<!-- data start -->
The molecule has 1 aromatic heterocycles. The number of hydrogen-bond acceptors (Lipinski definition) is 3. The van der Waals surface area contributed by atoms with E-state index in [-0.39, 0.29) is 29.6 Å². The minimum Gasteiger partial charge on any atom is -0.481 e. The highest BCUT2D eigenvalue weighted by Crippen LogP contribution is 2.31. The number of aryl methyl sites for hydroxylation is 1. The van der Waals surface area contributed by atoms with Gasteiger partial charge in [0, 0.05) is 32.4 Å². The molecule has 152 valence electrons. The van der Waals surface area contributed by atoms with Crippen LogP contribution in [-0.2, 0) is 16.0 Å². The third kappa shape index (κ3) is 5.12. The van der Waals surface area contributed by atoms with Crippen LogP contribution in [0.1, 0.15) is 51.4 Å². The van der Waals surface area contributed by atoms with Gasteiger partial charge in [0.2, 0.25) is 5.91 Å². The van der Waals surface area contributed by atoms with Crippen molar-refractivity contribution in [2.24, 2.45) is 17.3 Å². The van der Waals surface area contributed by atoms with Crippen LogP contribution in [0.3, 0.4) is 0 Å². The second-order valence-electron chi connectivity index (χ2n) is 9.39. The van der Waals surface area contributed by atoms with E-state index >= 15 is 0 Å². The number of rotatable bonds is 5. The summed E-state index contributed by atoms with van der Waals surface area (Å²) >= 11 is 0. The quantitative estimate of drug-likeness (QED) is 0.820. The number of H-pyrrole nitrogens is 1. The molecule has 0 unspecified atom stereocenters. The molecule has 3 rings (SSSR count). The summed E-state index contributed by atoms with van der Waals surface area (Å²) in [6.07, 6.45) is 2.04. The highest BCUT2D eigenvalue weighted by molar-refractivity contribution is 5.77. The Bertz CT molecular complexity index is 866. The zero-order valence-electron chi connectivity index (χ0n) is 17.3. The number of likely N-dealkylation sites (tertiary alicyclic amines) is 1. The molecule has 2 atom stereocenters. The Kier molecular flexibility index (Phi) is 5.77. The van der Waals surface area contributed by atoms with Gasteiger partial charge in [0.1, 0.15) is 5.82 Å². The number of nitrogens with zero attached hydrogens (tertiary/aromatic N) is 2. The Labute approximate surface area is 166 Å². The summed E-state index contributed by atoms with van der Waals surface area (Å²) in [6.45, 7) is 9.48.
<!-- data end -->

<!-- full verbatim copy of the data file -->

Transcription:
The molecule has 1 aromatic heterocycles. The number of hydrogen-bond acceptors (Lipinski definition) is 3. The van der Waals surface area contributed by atoms with E-state index in [-0.39, 0.29) is 29.6 Å². The minimum Gasteiger partial charge on any atom is -0.481 e. The highest BCUT2D eigenvalue weighted by Crippen LogP contribution is 2.31. The number of aryl methyl sites for hydroxylation is 1. The van der Waals surface area contributed by atoms with Gasteiger partial charge in [0, 0.05) is 32.4 Å². The molecule has 152 valence electrons. The van der Waals surface area contributed by atoms with Crippen LogP contribution in [-0.2, 0) is 16.0 Å². The third kappa shape index (κ3) is 5.12. The van der Waals surface area contributed by atoms with Crippen LogP contribution in [0.1, 0.15) is 51.4 Å². The van der Waals surface area contributed by atoms with Gasteiger partial charge in [0.2, 0.25) is 5.91 Å². The van der Waals surface area contributed by atoms with Crippen molar-refractivity contribution in [2.24, 2.45) is 17.3 Å². The van der Waals surface area contributed by atoms with Crippen LogP contribution in [0.3, 0.4) is 0 Å². The second-order valence-electron chi connectivity index (χ2n) is 9.39. The van der Waals surface area contributed by atoms with E-state index >= 15 is 0 Å². The number of rotatable bonds is 5. The summed E-state index contributed by atoms with van der Waals surface area (Å²) >= 11 is 0. The quantitative estimate of drug-likeness (QED) is 0.820. The number of H-pyrrole nitrogens is 1. The molecule has 0 unspecified atom stereocenters. The molecule has 3 rings (SSSR count). The summed E-state index contributed by atoms with van der Waals surface area (Å²) in [6.07, 6.45) is 2.04. The highest BCUT2D eigenvalue weighted by molar-refractivity contribution is 5.77. The Bertz CT molecular complexity index is 866. The zero-order valence-electron chi connectivity index (χ0n) is 17.3. The number of likely N-dealkylation sites (tertiary alicyclic amines) is 1. The molecule has 2 atom stereocenters. The Kier molecular flexibility index (Phi) is 5.77. The van der Waals surface area contributed by atoms with Gasteiger partial charge in [0.1, 0.15) is 5.82 Å². The number of nitrogens with zero attached hydrogens (tertiary/aromatic N) is 2. The Labute approximate surface area is 166 Å². The summed E-state index contributed by atoms with van der Waals surface area (Å²) in [6.45, 7) is 9.48.